Sometimes you may be so deeply concerned about the well-being of the person for whom you are caring that you forget your own needs. Don’t “burn the candle at both ends” and become exhausted, emotionally stressed or ill. This could compromise your own quality of life and your ability to care for your family member.
You owe it to yourself and to your family to maintain your own physical and emotional health by:
- Getting sufficient sleep
- Eating a healthy diet
- Staying physically fit
- Having periodic health check-ups
- Not abusing alcohol and drugs
- Spending social time with family and friends
- Pursuing your own interests
- Seeking support from family, friends, professionals, religious advisors or joining peer support groups
- Using appropriate in-home and community-based services.
Keep in mind that it is normal to feel angry, frustrated, or depressed from time to time. Caregiving can be a difficult, as well as a rewarding undertaking.
If you are feeling stressed, angry, or depressed:
- Remove yourself from the situation by walking away, even if it’s just around the house
- Talk to someone to whom you feel close
- Call a hotline
- Talk with your doctor or other health professional
- Write down your feelings in a journal
How Can I Improve Our Quality of Life?
Older Americans and their caregivers sometimes fall victim to myths that become self-fulfilling prophecies. One is that being old means being sick. The other is that old age and dementia go hand-in-hand. The truth, however, is far more positive.
Truth # 1. Old age and sickness are not synonymous. The majority of older people are healthy, and, if they are not, many chronic conditions and illnesses can be controlled or treated. Visit with your care receiver’s physician on how to treat his or her illness.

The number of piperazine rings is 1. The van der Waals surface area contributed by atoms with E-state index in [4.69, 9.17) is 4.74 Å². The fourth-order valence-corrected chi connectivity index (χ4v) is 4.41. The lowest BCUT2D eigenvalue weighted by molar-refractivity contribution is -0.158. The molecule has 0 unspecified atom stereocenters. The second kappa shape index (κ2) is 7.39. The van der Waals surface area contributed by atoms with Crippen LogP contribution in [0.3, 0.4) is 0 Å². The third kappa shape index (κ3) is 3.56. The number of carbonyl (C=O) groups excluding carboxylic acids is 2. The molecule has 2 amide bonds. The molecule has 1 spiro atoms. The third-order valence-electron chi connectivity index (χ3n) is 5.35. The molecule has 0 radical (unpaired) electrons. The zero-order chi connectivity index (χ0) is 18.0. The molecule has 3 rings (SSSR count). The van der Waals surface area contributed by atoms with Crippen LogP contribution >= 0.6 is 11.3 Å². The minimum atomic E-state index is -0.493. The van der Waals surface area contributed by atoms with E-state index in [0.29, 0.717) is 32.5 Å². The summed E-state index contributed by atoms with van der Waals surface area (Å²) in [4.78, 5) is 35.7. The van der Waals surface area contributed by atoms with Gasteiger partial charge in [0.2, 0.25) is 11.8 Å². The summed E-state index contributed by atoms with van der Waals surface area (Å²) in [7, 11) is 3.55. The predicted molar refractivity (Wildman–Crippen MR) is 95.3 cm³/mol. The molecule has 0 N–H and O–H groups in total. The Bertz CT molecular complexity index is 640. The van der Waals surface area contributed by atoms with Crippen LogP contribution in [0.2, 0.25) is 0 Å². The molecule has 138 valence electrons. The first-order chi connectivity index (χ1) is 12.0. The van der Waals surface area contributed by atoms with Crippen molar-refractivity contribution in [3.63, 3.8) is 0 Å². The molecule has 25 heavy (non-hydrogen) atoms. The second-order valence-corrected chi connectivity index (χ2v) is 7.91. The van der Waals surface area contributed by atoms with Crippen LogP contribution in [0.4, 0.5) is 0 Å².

Truth # 2. While the incidence of dementia increases as people age, the majority of older people score well on tests of cognitive functioning. Those who do not, often have underlying medical problems which account for decreases in cognitive functioning.
Maximizing The Care Receiver’s Independence and Health
Keeping or restoring health in the later years often requires more effort and determination than when you were younger. It includes:
- A healthy diet. If your relative or friend has medical problems, you can ask the physician if changes in diet should be made and whether you should consult a registered dietitian for additional information.
- Supplements of certain vitamins and minerals should only be given if ordered by a physician. Always remember that more is not always better, that nothing takes the place of a healthy diet, and that some vitamins and herbs can be dangerous if taken in excess or in the presence of certain medical conditions.
- Taking prescriptions as ordered by a physician. Drug interactions can cause symptoms that may mimic Alzheimer’s Disease.
- Exercise. If your older relative or friend is reasonably healthy, he or she can begin a regular program of exercise including stretching, weight training, and low impact aerobics, after discussing it with his or her physician. Exercise can help one avoid accidents, improve strength and mobility, lower blood pressure, and it can help prevent or control some diseases. If your care receiver is frail or ill, you can ask the physician about what exercises may be appropriate. Over time, these exercises can help increase strength and mobility.
- Stay involved with family and friends.
- Take part in community activities, such as going to senior center activities.
Choosing Health Care Providers
When choosing physicians, check their qualifications. What is their academic background and experience? Are they board certified in their practice area? You may want to accompany your older relative or friend to the appointment and take notes. This helps to insure that you both understand what medical course of action is recommended, and it gives you the opportunity to observe the interaction between the doctor and your relative.